House Being Foreclosed ? Can I pay what I owe ?

In California there is a right to “Reinstate” defaulted real property loans.

The statutory right to reinstate defaulted real property loans is covered by Civil Code Section 2924c(a)(1).  In other words, you have a right to pay your lender only the past due amount along with reasonable costs and fees associated with enforcing the deed of trust.

Who has the right to reinstate the loan?

Under Civil Code Section 2924c(a)(1), the following parties have the right to reinstate a defaulted loan: The borrower, called the “trustor” (under a deed of trust) or the mortgagor (under a mortgage), or any successor in interest to the borrower; Either the lender or the borrower, under any junior deed of trust, mortgage or other lien against the property.  In other words, any one who has a financial interest in the property, which might be wiped out by a foreclosure, has the right to reinstate. This includes the owner of the property, the borrower under the loan or anyone with an interest in a junior deed of trust, mortgage or other lien in the property.

What is the deadline to reinstate a defaulted loan?

The right to reinstate the loan continues until five business days before the noticed date of the foreclosure sale. “Business days” means weekdays, other than holidays.  It does not include Saturdays, Sundays or bank holidays.  After this deadline passes, the lender does not have to accept reinstatement. During this time, the lender can go ahead with the foreclosure unless the entire amount of the loan is tendered. If the foreclosure does not occur on the first noticed sale date, and if a new sale date is noticed, then a new right of reinstatement comes into existence, which also continues until five days before the new noticed sale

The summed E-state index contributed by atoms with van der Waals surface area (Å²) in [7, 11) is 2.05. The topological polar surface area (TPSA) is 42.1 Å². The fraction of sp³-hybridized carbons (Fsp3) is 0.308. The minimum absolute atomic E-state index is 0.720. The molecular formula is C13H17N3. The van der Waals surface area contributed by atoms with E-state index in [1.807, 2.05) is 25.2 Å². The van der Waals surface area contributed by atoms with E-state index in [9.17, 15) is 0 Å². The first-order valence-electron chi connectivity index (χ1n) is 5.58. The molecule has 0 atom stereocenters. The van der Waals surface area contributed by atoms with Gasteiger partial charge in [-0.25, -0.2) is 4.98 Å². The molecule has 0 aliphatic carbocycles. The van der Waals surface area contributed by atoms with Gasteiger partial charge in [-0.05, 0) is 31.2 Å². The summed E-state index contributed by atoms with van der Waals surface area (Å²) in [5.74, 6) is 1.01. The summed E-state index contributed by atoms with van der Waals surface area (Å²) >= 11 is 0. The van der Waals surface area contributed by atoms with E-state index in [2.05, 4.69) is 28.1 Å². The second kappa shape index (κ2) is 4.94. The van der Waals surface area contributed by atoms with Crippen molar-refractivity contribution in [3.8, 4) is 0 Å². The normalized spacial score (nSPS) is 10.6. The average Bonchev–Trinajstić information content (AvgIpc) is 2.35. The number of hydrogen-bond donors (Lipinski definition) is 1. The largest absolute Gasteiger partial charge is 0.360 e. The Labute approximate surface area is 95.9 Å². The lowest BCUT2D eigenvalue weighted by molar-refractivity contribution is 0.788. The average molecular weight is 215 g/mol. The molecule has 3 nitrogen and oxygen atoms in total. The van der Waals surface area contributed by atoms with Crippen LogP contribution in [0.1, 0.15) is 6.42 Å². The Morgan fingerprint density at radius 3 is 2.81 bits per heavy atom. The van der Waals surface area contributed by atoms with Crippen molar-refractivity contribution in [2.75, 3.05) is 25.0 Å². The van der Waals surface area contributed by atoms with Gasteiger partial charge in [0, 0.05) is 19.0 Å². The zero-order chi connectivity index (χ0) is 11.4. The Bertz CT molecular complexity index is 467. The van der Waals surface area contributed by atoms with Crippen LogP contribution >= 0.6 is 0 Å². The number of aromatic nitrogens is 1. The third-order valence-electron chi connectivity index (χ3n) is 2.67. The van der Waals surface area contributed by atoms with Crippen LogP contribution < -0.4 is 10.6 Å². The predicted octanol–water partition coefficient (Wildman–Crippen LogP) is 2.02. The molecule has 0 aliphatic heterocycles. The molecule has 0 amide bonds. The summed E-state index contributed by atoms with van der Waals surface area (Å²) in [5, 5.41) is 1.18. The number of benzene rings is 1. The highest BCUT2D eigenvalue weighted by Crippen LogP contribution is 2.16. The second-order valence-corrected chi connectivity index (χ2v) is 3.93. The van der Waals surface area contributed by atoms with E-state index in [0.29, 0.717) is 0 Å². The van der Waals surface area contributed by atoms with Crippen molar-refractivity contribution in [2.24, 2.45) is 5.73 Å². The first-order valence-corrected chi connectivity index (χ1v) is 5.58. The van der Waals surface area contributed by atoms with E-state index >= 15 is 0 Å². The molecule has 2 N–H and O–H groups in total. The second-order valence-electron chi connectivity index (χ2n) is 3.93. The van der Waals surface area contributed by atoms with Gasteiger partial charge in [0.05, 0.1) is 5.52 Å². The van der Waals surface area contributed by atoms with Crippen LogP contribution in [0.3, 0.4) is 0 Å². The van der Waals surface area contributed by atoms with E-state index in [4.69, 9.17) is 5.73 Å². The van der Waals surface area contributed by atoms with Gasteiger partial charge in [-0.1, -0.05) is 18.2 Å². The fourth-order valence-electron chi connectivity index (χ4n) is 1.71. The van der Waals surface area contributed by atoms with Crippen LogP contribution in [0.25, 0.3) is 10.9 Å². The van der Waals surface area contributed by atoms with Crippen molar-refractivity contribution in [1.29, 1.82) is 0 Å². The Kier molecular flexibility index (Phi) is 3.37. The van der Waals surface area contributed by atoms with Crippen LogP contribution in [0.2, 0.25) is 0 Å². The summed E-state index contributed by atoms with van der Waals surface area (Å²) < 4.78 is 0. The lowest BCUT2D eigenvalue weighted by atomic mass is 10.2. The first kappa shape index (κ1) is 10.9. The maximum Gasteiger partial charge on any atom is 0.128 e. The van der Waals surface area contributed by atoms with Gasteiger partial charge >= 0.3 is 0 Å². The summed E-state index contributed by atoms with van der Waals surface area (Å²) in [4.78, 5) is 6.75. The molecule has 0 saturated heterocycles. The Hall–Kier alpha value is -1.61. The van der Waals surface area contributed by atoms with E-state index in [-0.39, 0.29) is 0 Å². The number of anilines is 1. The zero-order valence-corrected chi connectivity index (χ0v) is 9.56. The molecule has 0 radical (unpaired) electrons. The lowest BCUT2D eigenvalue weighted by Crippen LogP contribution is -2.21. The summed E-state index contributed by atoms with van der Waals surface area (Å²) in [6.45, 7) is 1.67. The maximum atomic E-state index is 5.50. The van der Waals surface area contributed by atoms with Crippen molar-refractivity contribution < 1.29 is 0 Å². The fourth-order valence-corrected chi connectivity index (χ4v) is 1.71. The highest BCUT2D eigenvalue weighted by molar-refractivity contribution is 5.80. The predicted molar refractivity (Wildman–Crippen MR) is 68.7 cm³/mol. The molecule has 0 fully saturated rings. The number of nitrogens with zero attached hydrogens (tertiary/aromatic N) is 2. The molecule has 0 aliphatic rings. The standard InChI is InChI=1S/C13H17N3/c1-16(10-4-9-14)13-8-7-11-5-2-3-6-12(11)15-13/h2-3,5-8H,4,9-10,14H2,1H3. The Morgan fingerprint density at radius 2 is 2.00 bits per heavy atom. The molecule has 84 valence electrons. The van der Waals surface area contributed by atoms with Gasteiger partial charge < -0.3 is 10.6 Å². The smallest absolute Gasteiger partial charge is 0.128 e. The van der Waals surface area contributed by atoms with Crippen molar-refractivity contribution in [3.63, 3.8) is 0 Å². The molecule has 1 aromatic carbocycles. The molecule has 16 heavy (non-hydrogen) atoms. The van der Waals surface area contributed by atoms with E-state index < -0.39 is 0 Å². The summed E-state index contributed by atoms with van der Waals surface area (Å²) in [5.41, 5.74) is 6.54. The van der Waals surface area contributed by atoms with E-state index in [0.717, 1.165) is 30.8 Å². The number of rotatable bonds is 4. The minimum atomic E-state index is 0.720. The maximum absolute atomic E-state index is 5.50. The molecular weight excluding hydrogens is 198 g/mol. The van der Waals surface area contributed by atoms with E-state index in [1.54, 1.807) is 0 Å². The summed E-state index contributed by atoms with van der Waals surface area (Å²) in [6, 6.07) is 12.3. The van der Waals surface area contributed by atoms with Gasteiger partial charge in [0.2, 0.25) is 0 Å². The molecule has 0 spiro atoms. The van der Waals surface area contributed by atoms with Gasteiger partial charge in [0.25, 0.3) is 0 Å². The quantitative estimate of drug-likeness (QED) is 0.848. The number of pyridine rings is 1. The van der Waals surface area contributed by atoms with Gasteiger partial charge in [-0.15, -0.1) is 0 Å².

How much may the lender charge to reinstate the loan?

In order to reinstate the loan, the lender may demand payment of the following:

(1) All of the amounts, which are set out in the Notice of Default, which may include all amounts in default of principal, interest, taxes, assessments, insurance premiums or advances made by the lender to pay senior liens and other amounts needed to protect its lien.

(2) All “recurring obligations” which means all monthly payments under the loan, which come due after the Notice of Default, plus all amounts due under senior liens, all taxes and insurance payments advanced by the lender after the Notice of Default.
(3) All “reasonable costs and expenses actually incurred” by the lender in enforcing the mortgage or deed of trust. These “reasonable costs” are limited to: “the costs incurred for recording, mailing, including certified and express mail charges, publishing, and posting notices required by Sections 2924 to 2924i, inclusive, postponement pursuant to Section 2924g not to exceed fifty dollars ($50) per postponement and a fee for a trustee’s sale guarantee.” Civil Code Section 2924c)(c). The lender is also permitted to charge trustee fees or attorney fees, but these are limited by Civil Code Section 2924c(d).